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Adam Machanic

Adam Machanic, Boston-based SQL Server developer, shares his experiences with programming, monitoring, and performance tuning SQL Server. And the occasional battle with the query optimizer.

INSERT SELECT is Broken. Ask Microsoft to Fix It.

Imagine that you're moving thousands or millions of rows between two tables. Maybe it's between a staging table and a data warehouse in an ETL process. Maybe you're manipulating some data via a temp table as you're preparing lookup data for your OLTP system. Maybe you're preparing data for an end user.

It doesn't really matter what your use case, because there are so many of them. We, as database developers, spend all day moving data back and forth.

Unfortunately, sometimes our processes break. It's just a fact of life. Sometimes a bad row will sneak in and will violate a constraint, or won't be implicitly convertable to the target data type, or whatever. It happens all the time, and when it does debugging the problem is excruciatingly painful and overly time-consuming.

The error messages aren't great, it's often difficult to identify the problem row, and so we wind up manually editing out parts of code and slogging through row after row hoping to find the issue.

When this happens, the entire INSERT, or UPDATE, or whatever breaks. Even if we would have really liked all of the rows except the single bad row to get through.

Wouldn't it be nice if there were a better way to tackle this problem?

Someone named Dan Holmes thought up the perfect solution, and posted a Connect item

Microsoft, in its infinite wisdom, has responded that this scenario is "not common enough," and has stated that it will be closing the issue. Let's not let that happen.

If you agree that this is a major concern and that this feature would help you, please click on the link above and vote. Leave a comment, too.

Thank you.

 

Note: This doesn't just apply to INSERT SELECT, but I wanted to get your attention. And if you're reading this, it worked!

Published Wednesday, May 15, 2013 1:42 PM by Adam Machanic

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Comments

 

AlexK said:

Such scenarios just do not happen in Open Source products. If, for example, you want an improvement in PostgreSql, you can just go ahead and do it yourself, or ask somebody to do it for you. You do not have to plead online.

You may help yourself and have a robust working solution within just a few days.

May 15, 2013 1:41 PM
 

Ben Thul said:

The open source argument is a bit of a strawman. While you're absolutely right that you're free to d/l the source and hack whatever feature you want in there, the maintainers are under no obligation to accept your patch once it's complete. At that point, you have a couple of options: fork (and subsequently maintain) the project or keep your own private version and it's either static from that point forward or you have to keep accepting patches from the mainline into your local branch. Don't get me wrong: I *love* open source. But to say that it doesn't suffer from these sorts of problems is idealizing the process.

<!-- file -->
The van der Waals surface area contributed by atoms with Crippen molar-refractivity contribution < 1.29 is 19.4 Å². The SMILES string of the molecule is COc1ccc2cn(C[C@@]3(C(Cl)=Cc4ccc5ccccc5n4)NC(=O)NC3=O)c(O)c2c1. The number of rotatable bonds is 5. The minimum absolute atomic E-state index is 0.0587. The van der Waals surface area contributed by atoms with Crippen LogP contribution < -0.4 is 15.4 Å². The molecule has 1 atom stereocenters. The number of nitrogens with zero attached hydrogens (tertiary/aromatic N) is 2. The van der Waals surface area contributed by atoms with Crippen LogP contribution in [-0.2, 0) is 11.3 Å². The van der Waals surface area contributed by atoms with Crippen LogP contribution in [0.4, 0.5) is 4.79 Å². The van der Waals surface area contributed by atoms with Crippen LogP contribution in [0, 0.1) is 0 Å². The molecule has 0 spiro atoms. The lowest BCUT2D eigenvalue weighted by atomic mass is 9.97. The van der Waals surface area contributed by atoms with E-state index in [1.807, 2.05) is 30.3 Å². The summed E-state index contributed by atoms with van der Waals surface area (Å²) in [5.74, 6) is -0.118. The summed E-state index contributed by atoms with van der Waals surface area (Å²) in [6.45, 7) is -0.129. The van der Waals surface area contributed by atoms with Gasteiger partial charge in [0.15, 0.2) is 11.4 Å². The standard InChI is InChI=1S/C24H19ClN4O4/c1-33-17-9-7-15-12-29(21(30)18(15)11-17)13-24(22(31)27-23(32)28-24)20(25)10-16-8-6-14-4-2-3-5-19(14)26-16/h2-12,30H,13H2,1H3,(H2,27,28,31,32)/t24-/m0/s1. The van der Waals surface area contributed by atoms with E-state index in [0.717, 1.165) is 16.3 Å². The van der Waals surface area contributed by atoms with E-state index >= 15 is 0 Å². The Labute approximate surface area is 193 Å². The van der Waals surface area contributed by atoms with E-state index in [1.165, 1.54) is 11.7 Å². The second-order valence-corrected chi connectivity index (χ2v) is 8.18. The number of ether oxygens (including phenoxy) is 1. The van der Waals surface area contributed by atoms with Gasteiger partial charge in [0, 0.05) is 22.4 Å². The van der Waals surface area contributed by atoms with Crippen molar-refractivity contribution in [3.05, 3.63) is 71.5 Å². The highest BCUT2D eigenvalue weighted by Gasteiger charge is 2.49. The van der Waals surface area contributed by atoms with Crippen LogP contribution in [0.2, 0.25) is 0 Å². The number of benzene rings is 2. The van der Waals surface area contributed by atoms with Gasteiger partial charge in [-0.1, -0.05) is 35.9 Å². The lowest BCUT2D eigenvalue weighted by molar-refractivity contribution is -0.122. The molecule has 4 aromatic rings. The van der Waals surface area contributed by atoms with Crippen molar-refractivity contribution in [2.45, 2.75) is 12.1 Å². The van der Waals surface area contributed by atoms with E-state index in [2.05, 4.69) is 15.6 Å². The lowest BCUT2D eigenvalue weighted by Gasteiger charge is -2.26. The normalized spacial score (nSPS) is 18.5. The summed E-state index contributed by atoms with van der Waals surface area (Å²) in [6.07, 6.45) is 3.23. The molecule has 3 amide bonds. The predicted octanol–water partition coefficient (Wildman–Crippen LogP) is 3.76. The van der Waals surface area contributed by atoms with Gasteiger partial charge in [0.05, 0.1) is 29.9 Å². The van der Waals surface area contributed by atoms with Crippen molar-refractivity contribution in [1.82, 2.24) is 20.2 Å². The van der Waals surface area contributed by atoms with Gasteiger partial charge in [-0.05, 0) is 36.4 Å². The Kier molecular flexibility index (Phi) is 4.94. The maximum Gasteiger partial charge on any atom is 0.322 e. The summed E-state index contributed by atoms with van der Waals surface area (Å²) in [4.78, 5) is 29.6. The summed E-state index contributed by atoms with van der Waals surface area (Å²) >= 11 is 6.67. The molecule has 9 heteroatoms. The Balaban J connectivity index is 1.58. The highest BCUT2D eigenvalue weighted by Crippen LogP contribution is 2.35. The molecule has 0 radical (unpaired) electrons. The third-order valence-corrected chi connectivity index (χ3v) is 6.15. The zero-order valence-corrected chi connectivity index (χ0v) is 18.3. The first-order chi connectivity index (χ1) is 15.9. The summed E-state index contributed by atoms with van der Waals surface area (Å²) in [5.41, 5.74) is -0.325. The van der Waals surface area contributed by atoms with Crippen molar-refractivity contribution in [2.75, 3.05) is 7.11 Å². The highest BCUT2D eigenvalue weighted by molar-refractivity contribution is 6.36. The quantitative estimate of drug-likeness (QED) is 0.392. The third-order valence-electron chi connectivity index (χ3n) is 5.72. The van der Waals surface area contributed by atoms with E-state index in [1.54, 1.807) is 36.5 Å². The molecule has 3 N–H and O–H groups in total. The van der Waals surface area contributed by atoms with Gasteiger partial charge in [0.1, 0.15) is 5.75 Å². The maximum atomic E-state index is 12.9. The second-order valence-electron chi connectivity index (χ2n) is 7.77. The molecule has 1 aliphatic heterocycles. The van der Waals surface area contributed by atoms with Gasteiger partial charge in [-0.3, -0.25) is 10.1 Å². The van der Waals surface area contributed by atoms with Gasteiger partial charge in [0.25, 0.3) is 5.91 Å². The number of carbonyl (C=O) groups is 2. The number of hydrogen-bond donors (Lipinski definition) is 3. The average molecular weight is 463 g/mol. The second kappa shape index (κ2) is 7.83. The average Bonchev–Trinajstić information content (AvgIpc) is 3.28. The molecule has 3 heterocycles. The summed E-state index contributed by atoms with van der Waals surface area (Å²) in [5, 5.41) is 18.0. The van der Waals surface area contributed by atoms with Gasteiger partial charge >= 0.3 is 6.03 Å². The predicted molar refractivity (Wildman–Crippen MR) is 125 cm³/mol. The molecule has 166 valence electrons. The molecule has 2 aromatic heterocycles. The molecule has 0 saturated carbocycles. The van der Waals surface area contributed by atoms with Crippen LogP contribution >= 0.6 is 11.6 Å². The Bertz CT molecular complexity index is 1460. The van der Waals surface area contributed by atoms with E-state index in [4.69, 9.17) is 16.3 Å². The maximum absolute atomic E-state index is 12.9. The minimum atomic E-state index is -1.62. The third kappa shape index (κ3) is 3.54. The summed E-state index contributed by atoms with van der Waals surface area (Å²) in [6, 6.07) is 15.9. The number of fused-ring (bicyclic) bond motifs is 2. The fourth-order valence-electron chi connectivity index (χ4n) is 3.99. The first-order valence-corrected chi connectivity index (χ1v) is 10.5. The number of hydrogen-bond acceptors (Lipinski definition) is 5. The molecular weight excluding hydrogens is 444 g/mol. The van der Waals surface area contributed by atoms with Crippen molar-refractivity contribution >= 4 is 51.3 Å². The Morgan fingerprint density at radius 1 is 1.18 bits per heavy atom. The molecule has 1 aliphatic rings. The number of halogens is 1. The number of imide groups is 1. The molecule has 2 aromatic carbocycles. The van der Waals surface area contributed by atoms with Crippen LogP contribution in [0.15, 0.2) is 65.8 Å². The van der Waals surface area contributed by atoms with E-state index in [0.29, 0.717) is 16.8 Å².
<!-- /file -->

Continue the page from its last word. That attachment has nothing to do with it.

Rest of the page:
May 15, 2013 2:27 PM
 

AlexK said:

Open source does not have the following problems: I do not have to plead online with someone I do not know, and who can dismiss my needs as "not a big issue", which is an exact quote. I do not have to wait for indefinite time for a fix I need.

In other words, I am in control, and can get the fix I need soon, which is often very cheap as compared to having to live without the fix and come up with workarounds every time I encounter the problem.

Of course, my fix might not make it into the main version. I might choose not to submit it, or it may be rejected. That is a different sort of problem. Anyway, I am not completely helpless, my needs are not dismissed, I can make my own choices, and I can have my problem resolved quickly.

Either way, merging from a branch into another with git is very easy, and overall I can be much better off even with periodic merge, as compared to having to implement hundreds of repetitive workarounds.

May 15, 2013 2:49 PM
 

jchang said:

In the deep past, SQL 2K time frame, when SQL wish implemented many of my suggests. Since 2008 or so, everything has come back: not common enough.

Of course they are considering multi-core processors not common enough,

so I regard Connect as a waste time,

either work around the problem, or look for another product

May 15, 2013 3:35 PM
 

Adam Machanic said:

Alex, let's be realistic. Most IT people have neither time nor inclination to spend hours and days doing the in-depth study required to get to the point where they can make such a modification -- let alone actually doing it. Most open source users don't ever actually look at the source code. They download and use a precompiled version.

Sure, maybe YOU can implement a patch like the one described in this Connect item. But the VAST majority of people can't, and won't. And so your argument completely breaks down.

No matter what product you use, unless you happen to be both technically elite and have a huge amount of free time, you absolutely ARE dependent upon others to make sweeping changes.

May 15, 2013 3:54 PM
 

Dave said:

Do you mean something like DML Error Logging in Oracle?  http://www.orafaq.com/node/76

This has been a feature of Oracle since 10gR2, why would Microsoft say it isn't common if Oracle has had the feature since 2005?

May 15, 2013 3:59 PM
 

AlexK said: